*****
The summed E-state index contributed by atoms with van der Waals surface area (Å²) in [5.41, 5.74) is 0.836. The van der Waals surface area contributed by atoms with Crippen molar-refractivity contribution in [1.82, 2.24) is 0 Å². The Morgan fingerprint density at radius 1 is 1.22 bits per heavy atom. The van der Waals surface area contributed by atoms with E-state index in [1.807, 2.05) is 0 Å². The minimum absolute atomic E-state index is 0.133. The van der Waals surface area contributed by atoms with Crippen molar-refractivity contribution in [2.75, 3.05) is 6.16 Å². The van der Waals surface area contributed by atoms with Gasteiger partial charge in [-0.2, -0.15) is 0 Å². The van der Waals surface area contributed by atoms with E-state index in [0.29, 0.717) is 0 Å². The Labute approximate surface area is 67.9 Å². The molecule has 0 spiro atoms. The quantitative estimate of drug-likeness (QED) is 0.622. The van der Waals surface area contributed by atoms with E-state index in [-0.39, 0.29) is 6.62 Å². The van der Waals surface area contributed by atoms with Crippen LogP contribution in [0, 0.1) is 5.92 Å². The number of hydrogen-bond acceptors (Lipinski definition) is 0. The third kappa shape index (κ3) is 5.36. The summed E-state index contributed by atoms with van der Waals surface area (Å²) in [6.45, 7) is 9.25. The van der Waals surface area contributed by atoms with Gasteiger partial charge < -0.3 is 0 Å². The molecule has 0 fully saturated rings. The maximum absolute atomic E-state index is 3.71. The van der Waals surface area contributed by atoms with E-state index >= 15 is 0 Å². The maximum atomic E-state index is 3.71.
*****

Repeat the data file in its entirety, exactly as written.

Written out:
The summed E-state index contributed by atoms with van der Waals surface area (Å²) in [5.41, 5.74) is 0.836. The van der Waals surface area contributed by atoms with Crippen molar-refractivity contribution in [1.82, 2.24) is 0 Å². The Morgan fingerprint density at radius 1 is 1.22 bits per heavy atom. The van der Waals surface area contributed by atoms with E-state index in [1.807, 2.05) is 0 Å². The minimum absolute atomic E-state index is 0.133. The van der Waals surface area contributed by atoms with Crippen molar-refractivity contribution in [2.75, 3.05) is 6.16 Å². The van der Waals surface area contributed by atoms with Gasteiger partial charge in [-0.2, -0.15) is 0 Å². The van der Waals surface area contributed by atoms with E-state index in [0.29, 0.717) is 0 Å². The Labute approximate surface area is 67.9 Å². The molecule has 0 spiro atoms. The quantitative estimate of drug-likeness (QED) is 0.622. The van der Waals surface area contributed by atoms with E-state index in [-0.39, 0.29) is 6.62 Å². The van der Waals surface area contributed by atoms with Crippen LogP contribution in [0, 0.1) is 5.92 Å². The number of hydrogen-bond acceptors (Lipinski definition) is 0. The third kappa shape index (κ3) is 5.36. The summed E-state index contributed by atoms with van der Waals surface area (Å²) in [6.45, 7) is 9.25. The van der Waals surface area contributed by atoms with Gasteiger partial charge < -0.3 is 0 Å². The molecule has 0 fully saturated rings. The maximum absolute atomic E-state index is 3.71. The van der Waals surface area contributed by atoms with E-state index >= 15 is 0 Å². The maximum atomic E-state index is 3.71.